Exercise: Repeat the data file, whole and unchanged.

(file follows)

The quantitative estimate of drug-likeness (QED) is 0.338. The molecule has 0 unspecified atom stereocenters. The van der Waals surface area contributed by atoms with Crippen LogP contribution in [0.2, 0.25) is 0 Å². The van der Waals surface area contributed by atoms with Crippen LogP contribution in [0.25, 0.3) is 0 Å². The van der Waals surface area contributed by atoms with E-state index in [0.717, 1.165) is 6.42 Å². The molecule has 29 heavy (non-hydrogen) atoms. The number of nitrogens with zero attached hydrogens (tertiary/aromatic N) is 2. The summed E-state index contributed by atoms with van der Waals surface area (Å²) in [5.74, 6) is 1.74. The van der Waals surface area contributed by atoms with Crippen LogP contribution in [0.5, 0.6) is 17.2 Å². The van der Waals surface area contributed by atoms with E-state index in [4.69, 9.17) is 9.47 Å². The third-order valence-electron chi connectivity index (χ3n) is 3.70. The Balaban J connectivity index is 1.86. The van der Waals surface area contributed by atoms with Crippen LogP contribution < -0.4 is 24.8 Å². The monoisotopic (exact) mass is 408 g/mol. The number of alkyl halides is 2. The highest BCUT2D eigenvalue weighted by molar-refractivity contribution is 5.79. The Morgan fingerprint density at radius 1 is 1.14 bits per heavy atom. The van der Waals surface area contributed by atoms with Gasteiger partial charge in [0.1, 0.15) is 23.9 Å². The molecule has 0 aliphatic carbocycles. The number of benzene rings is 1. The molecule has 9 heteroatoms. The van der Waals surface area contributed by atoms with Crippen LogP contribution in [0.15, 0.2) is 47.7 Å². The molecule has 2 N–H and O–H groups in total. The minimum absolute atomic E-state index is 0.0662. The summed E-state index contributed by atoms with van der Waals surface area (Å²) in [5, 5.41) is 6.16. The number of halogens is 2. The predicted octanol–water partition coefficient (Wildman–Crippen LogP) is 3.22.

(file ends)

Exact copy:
The quantitative estimate of drug-likeness (QED) is 0.338. The molecule has 0 unspecified atom stereocenters. The van der Waals surface area contributed by atoms with Crippen LogP contribution in [0.2, 0.25) is 0 Å². The van der Waals surface area contributed by atoms with Crippen LogP contribution in [0.25, 0.3) is 0 Å². The van der Waals surface area contributed by atoms with E-state index in [0.717, 1.165) is 6.42 Å². The molecule has 29 heavy (non-hydrogen) atoms. The number of nitrogens with zero attached hydrogens (tertiary/aromatic N) is 2. The summed E-state index contributed by atoms with van der Waals surface area (Å²) in [5.74, 6) is 1.74. The van der Waals surface area contributed by atoms with Crippen LogP contribution in [0.5, 0.6) is 17.2 Å². The van der Waals surface area contributed by atoms with E-state index in [4.69, 9.17) is 9.47 Å². The third-order valence-electron chi connectivity index (χ3n) is 3.70. The Balaban J connectivity index is 1.86. The van der Waals surface area contributed by atoms with Crippen LogP contribution < -0.4 is 24.8 Å². The monoisotopic (exact) mass is 408 g/mol. The number of alkyl halides is 2. The highest BCUT2D eigenvalue weighted by molar-refractivity contribution is 5.79. The Morgan fingerprint density at radius 1 is 1.14 bits per heavy atom. The van der Waals surface area contributed by atoms with Gasteiger partial charge in [0.1, 0.15) is 23.9 Å². The molecule has 0 aliphatic carbocycles. The number of benzene rings is 1. The molecule has 9 heteroatoms. The van der Waals surface area contributed by atoms with Crippen LogP contribution in [0.15, 0.2) is 47.7 Å². The molecule has 2 N–H and O–H groups in total. The minimum absolute atomic E-state index is 0.0662. The summed E-state index contributed by atoms with van der Waals surface area (Å²) in [5, 5.41) is 6.16. The number of halogens is 2. The predicted octanol–water partition coefficient (Wildman–Crippen LogP) is 3.22.